FringeReview UK

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FringeReview UK 2022

All Of Us

As Ken Tynan once said of another debut, I don’t think I could love someone who doesn’t love this play.

Cancelling Socrates

Howard Brenton touching eighty is at the height of his powers. Tom Littler has assembled a pitch-perfect cast, reuniting two from his outstanding All’s Well. This too.


An object lesson in comic timing; a steep cut above the ‘real’ whodunnits we’re likely to see this year or next.


An impressively finished play. Do see it.

For Black Boys Who Have Considered Suicide When the Hue Gets Too Heavy

Turns the bleakness of six young men into a celebration of – for now – coming through

House of Shades

There’ll be nothing more blazing or relevant on the London stage this year.

Marys Seacole

No simple swapping of heirs and originals, but a dream of the future by Seacole, or equally present dreams raking the past. Do see this.


Judging by the audience, its bleakness tells. Middle bears its own epiphany.


Putin’s our monster too. A must-see.

Prima Facie

if Comer doesn’t receive awards for this there’s no justice at all.

Shake the City

A real play bursting out of its hour-plus length; with complex interaction, uncertain journeys, each character developing a crisis of isolation only resolved by sisterhood


Stands alone, a wholly original twist to a growing alarm-bell of ethics.

Straight Line Crazy

Danny Webb gives the performance of his life. Ralph Fiennes is coiled majesty. Two-and-a-half hours of such material have rarely been so thrilling.

That Is Not Who I Am

Lucy Kirkwood prophesies what’s in store with savage fury, and no-one’s exempt, least of all her.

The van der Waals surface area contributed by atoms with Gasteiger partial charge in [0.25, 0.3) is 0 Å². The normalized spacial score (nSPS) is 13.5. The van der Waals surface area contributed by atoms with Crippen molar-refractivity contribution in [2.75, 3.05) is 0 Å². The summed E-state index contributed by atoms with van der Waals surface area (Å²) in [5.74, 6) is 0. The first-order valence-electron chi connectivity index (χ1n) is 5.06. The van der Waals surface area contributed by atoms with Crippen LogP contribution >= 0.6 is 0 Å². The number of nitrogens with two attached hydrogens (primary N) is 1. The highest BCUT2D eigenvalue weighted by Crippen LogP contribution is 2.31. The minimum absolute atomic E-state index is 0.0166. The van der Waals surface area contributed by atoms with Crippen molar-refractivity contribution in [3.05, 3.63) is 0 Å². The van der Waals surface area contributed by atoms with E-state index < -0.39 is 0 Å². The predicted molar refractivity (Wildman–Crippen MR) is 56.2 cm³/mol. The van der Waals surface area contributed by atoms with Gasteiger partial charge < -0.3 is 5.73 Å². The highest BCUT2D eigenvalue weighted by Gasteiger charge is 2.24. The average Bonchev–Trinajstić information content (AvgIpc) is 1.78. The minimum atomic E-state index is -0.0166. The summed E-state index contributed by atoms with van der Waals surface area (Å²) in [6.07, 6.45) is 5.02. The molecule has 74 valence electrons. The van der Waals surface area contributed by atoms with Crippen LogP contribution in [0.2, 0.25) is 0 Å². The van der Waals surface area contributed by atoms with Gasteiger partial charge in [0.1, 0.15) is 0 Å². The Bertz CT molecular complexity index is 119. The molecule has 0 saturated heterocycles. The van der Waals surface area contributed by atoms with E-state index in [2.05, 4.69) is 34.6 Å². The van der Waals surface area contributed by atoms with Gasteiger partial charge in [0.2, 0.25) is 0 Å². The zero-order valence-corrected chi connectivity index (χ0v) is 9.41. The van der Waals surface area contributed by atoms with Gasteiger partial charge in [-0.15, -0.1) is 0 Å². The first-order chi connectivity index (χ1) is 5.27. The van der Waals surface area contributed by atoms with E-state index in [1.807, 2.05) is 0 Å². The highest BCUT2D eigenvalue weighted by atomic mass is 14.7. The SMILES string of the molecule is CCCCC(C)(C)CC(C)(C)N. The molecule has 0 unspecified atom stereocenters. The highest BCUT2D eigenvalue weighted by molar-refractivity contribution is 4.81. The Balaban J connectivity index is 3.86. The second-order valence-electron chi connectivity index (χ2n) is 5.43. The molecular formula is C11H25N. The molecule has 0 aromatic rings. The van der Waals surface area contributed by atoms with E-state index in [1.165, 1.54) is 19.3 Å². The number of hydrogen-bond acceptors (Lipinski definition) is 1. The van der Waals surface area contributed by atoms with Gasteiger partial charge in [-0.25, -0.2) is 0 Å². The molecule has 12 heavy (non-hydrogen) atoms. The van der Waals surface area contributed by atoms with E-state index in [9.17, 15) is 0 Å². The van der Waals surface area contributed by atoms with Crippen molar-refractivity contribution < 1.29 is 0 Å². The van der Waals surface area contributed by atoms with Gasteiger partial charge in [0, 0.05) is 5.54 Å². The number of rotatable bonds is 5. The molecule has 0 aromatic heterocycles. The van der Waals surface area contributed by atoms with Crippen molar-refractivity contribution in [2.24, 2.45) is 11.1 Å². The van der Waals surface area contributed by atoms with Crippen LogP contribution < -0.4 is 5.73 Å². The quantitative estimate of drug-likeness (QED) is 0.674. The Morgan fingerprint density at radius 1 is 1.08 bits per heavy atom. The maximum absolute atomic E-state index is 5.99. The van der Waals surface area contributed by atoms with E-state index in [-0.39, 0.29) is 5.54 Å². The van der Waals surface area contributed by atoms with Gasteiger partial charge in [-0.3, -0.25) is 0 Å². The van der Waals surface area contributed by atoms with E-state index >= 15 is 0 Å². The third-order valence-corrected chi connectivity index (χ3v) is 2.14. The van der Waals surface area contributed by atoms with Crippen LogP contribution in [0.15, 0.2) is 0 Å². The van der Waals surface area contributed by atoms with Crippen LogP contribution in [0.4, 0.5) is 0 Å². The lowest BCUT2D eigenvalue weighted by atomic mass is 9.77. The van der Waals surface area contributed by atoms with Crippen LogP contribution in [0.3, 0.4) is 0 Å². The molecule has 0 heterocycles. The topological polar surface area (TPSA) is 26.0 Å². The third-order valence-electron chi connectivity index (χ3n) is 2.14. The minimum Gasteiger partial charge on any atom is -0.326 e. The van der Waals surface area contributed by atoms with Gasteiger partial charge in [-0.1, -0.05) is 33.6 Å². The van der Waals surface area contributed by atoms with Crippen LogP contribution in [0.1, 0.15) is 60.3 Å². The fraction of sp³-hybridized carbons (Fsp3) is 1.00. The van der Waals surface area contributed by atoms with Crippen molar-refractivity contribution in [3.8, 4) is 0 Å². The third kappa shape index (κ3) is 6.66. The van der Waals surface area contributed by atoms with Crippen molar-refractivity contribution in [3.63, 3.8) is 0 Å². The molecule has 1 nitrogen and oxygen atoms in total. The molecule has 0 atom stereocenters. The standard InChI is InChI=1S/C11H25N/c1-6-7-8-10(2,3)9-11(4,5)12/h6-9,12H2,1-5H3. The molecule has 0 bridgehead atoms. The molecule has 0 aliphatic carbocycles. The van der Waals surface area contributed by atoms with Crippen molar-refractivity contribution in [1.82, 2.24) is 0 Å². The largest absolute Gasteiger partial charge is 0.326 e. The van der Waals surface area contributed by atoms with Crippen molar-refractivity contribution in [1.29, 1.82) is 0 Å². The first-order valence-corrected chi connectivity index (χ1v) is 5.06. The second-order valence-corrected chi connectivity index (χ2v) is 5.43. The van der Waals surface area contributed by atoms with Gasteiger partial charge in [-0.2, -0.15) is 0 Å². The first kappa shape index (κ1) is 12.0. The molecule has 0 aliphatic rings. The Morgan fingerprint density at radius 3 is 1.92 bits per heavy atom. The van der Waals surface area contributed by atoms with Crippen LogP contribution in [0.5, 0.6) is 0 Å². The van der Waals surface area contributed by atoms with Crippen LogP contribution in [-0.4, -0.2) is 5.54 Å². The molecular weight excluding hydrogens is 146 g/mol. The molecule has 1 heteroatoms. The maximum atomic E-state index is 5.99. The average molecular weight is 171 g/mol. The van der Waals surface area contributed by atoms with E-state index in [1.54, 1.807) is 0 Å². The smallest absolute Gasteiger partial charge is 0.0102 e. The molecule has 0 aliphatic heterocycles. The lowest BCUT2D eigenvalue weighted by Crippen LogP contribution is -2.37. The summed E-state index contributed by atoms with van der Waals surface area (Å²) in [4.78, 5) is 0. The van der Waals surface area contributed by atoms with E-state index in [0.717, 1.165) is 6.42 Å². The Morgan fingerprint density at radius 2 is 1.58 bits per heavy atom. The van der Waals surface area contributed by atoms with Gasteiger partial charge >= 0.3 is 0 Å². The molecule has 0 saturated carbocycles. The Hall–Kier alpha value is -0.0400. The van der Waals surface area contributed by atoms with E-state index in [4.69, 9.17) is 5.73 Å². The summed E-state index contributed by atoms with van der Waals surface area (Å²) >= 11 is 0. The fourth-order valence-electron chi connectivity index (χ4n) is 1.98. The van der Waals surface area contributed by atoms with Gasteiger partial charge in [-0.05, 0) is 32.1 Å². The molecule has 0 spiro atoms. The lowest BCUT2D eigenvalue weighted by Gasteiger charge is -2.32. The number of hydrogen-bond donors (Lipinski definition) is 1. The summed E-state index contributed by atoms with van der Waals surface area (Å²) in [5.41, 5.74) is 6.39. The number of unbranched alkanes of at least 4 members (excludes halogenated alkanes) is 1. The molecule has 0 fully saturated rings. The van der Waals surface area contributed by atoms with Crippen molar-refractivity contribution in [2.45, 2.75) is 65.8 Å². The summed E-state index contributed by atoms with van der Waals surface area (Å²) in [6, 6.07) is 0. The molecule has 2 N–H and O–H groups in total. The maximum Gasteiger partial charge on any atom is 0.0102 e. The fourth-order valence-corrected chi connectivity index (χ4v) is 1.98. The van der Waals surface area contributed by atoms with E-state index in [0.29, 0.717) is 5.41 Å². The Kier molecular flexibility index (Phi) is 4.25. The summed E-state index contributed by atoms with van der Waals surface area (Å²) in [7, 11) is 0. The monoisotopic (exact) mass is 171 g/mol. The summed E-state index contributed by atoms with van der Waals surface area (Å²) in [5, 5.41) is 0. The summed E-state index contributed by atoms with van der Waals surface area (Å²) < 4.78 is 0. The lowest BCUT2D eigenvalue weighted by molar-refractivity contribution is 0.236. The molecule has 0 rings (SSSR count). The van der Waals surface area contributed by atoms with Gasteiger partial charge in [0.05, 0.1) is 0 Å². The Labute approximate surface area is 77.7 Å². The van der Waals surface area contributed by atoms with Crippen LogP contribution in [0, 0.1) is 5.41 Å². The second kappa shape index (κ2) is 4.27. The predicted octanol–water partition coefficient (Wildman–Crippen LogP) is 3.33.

The 47th

A must-see.

The Anarchist

A firecracker of a first play. Expect Molotovs.

The Father and the Assassin

There’s no finer dramatisation of India’s internal conflicts. Shubham Saraf’s Gandhi-killer Godse stands out in this thrilling ensemble and storms it too.

The Marriage of Alice B. Toklas by Gertrude Stein

Such exquisite works find their time; speak to it again and again and again.

The Paradis Files

Not so much an event as a concentration of Errollyn Wallen’s genius celebrating the life of blind composer Maria Theresia van Paradis, in Graeae’s world-class production

The Poison Belt

So what could a Sussex-based sci-fi tale of 1913 by Conan Doyle – a space-borne poison belt of gas that hits the earth – possibly have to do with the week of the greatest temperatures known in the UK?

The Southbury Child

Perfectly freighted; each character pitched with just enough choice to make us wonder what life, not Stephen Beresford will do with them. Outstanding.


Catch this sharp-witted, reflective, ever-swirling drama from a master storyteller.

two Palestinians go dogging

Packs a mighty question that can still knock you off balance.